It is the end of January, so of course I have been thinking of Janus, that two faced god, Janus, that god of beginnings and transitions, always simultaneously looking backwards and forwards at the same time, forever straddling that division between future and past. Like its namesake, January too is the month of transition, from old year to new, and so it is no surprise that it is the month when people so often resolve to also make themselves into something new. Most of these resolutions fail though, and because of this I have also been thinking about habits, how we learn them, how we try to unlearn them.

It isn’t easy to break a habit. According to Psychology Today, habits are “etched into our neural pathways.” Just think about that for a moment—that there is an actual physical shape to a habit. To stop yourself from engaging in one, you must literally rewrite your brain, map a new pathway in place of the old. Habits don’t even reside in the portion of our brain devoted to decision making, the prefrontal cortex. Instead, they occur in our basal ganglia, a portion of our brain responsible for such things as coordinated muscle movement. A habit then, is a kind of muscle, as much a part of ourselves as the way our hands grasp objects, the way our feet balance our weight when standing, the way our legs work together to power our walking, our running, even our stopping suddenly.

In the beginning of March it will have been a year since my husband died. There are countless habitual behaviors I still engage in, born of living with someone for so many years that I have yet to unlearn—setting the thermostat to 68 because 66 was too cold for me and 70 too hot for him, putting my clothes in one of the dressers but not the other, sleeping on the same narrow portion of the right side of the bed where I slept when someone else was occupying the rest of the space, sitting in the same chair at the dining room table. Referring to “my husband” in casual conversation—this too, a habit. What we call ourselves, the frames of reference we give to each other for understanding us—mother, child, sister, and so on—these too can be habits.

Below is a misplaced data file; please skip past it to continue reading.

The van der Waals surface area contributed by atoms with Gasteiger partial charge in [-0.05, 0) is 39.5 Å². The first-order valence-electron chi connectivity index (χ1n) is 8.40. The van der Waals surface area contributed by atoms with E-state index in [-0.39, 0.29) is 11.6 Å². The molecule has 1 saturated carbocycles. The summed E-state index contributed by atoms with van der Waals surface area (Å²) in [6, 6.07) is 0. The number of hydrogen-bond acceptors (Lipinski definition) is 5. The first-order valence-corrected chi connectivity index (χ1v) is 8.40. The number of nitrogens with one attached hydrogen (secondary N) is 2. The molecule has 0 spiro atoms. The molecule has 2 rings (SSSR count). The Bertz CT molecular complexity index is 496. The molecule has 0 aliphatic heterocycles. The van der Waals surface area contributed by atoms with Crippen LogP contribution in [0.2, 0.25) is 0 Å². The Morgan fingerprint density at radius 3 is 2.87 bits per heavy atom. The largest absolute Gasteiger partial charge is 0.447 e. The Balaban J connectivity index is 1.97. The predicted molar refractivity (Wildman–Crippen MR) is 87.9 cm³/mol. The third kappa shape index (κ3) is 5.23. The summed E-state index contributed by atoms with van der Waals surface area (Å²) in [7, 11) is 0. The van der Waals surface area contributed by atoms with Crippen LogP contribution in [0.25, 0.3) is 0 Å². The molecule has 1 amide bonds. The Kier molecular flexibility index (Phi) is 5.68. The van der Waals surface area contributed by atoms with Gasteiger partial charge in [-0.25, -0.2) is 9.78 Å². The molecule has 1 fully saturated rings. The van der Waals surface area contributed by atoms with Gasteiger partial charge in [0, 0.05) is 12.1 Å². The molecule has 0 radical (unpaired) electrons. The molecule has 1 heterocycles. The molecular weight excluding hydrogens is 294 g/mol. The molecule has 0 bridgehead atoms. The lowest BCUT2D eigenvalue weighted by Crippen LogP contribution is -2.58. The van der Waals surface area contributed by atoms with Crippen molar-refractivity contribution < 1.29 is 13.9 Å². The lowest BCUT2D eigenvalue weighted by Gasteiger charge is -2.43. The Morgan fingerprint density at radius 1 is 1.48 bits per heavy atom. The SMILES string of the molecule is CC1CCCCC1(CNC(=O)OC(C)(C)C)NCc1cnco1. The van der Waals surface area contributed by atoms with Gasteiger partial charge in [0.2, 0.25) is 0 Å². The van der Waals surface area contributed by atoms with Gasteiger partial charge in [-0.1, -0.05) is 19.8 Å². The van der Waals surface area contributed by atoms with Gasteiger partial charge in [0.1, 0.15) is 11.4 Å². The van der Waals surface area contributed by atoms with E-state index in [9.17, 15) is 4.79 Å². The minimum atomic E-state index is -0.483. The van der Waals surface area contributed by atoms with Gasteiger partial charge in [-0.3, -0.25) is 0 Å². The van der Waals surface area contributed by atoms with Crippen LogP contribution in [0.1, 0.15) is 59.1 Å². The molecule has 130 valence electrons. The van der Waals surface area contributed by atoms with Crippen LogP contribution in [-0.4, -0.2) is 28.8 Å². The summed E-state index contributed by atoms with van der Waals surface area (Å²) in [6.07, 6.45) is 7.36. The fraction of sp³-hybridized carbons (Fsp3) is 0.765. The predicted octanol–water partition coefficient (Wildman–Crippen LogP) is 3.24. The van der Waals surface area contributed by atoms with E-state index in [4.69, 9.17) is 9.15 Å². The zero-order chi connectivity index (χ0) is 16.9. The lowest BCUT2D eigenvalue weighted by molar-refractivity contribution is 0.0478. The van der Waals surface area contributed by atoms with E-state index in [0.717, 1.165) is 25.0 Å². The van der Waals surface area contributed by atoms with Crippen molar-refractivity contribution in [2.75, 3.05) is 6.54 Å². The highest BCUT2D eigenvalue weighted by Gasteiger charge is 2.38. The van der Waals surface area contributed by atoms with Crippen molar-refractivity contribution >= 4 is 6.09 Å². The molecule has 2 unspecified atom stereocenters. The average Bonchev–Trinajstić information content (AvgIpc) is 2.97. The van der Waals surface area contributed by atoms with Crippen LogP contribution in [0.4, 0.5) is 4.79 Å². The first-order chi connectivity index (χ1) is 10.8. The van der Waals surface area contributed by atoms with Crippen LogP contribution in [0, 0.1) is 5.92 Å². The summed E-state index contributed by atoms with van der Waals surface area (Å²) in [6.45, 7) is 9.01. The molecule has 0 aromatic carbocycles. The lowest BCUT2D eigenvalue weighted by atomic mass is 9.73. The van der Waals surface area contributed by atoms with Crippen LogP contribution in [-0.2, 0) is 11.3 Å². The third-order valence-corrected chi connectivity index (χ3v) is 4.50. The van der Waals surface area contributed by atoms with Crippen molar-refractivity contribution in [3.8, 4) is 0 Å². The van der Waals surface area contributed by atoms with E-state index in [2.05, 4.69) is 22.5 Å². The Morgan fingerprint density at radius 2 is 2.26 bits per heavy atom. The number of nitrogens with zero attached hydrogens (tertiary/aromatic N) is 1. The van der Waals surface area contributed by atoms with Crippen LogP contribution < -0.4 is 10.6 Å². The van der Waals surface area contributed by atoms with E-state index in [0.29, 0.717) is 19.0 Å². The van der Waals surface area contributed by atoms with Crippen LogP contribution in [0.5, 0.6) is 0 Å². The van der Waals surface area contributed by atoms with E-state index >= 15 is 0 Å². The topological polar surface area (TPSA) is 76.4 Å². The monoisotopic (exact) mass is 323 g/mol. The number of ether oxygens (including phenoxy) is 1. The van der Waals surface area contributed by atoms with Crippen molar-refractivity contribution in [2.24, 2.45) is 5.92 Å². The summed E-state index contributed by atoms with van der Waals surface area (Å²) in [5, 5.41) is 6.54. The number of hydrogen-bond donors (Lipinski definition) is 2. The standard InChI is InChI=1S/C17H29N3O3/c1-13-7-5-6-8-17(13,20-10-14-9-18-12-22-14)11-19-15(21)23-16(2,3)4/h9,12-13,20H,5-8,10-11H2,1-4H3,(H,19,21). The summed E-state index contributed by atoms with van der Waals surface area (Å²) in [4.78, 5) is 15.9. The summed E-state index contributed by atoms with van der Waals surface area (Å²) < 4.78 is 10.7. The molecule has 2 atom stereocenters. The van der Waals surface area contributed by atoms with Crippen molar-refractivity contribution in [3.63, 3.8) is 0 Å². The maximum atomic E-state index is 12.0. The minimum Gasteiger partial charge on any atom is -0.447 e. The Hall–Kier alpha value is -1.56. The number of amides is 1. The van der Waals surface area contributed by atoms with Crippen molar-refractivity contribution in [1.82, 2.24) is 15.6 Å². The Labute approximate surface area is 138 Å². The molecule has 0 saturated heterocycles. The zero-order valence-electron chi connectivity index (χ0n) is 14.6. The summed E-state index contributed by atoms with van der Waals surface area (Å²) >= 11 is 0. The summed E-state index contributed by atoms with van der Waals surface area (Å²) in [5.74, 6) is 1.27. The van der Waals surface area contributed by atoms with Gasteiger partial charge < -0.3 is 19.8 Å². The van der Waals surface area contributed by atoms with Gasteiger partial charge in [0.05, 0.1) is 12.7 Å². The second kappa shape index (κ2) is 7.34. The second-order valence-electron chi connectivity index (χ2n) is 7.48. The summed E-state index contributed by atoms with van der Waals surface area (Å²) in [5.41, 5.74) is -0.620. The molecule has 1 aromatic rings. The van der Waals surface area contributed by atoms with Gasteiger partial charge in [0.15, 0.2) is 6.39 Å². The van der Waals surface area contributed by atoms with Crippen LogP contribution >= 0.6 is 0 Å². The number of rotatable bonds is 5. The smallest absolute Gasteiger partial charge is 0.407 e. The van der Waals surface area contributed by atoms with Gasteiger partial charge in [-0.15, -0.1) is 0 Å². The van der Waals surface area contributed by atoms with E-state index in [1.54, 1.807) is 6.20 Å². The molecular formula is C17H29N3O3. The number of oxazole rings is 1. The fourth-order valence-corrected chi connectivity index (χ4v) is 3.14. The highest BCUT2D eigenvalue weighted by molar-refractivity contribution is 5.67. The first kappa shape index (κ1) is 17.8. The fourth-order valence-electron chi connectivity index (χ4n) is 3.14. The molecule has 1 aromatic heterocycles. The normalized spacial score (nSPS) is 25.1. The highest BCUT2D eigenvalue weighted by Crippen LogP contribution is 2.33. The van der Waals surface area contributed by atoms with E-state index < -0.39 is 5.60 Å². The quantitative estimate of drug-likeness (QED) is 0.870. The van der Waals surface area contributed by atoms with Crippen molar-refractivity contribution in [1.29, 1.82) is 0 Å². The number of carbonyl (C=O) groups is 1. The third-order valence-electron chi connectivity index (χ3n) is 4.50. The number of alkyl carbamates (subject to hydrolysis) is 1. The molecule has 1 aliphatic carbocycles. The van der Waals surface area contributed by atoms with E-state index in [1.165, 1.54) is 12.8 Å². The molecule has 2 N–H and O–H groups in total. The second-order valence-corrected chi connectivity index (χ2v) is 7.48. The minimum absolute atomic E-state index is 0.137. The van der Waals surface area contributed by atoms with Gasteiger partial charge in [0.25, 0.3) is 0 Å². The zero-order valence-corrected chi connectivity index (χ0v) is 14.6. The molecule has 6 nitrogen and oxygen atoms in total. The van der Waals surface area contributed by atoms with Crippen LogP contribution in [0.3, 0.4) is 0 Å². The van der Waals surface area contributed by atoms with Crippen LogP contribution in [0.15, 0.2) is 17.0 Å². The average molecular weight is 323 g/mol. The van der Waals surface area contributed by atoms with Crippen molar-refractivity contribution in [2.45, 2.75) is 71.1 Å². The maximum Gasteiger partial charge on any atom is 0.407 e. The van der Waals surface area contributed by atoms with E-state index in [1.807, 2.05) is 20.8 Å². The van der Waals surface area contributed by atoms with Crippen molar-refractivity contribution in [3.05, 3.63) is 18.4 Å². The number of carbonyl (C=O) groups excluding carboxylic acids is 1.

If habits take up actual spaces inside the many folds of our brains, love then, has a physical dimension, born out of our countless repeated behaviors, a thousand iterations born of a thousand wordless interactions. Is it this then that I am afraid of? That developing a new habit would erase this, diminish what I felt somehow? That the slippage from old self to new would happen so gradually I almost wouldn’t see it, ember giving way first to smoke, then simply to nothingness?

I am a widow—I have said it enough times that it seems it should become a habit. But it hasn’t. Each time the shape of it feels awkward and unfamiliar in my mouth, like a word just learned. Perhaps that is one of reasons I have trouble connecting with new people. They will never have known me as something else. But wife is no longer a word I can use. Widow is not a word I want. I am not Janus, cannot straddle past and present equally forever. What then to call myself? What new word to wear?

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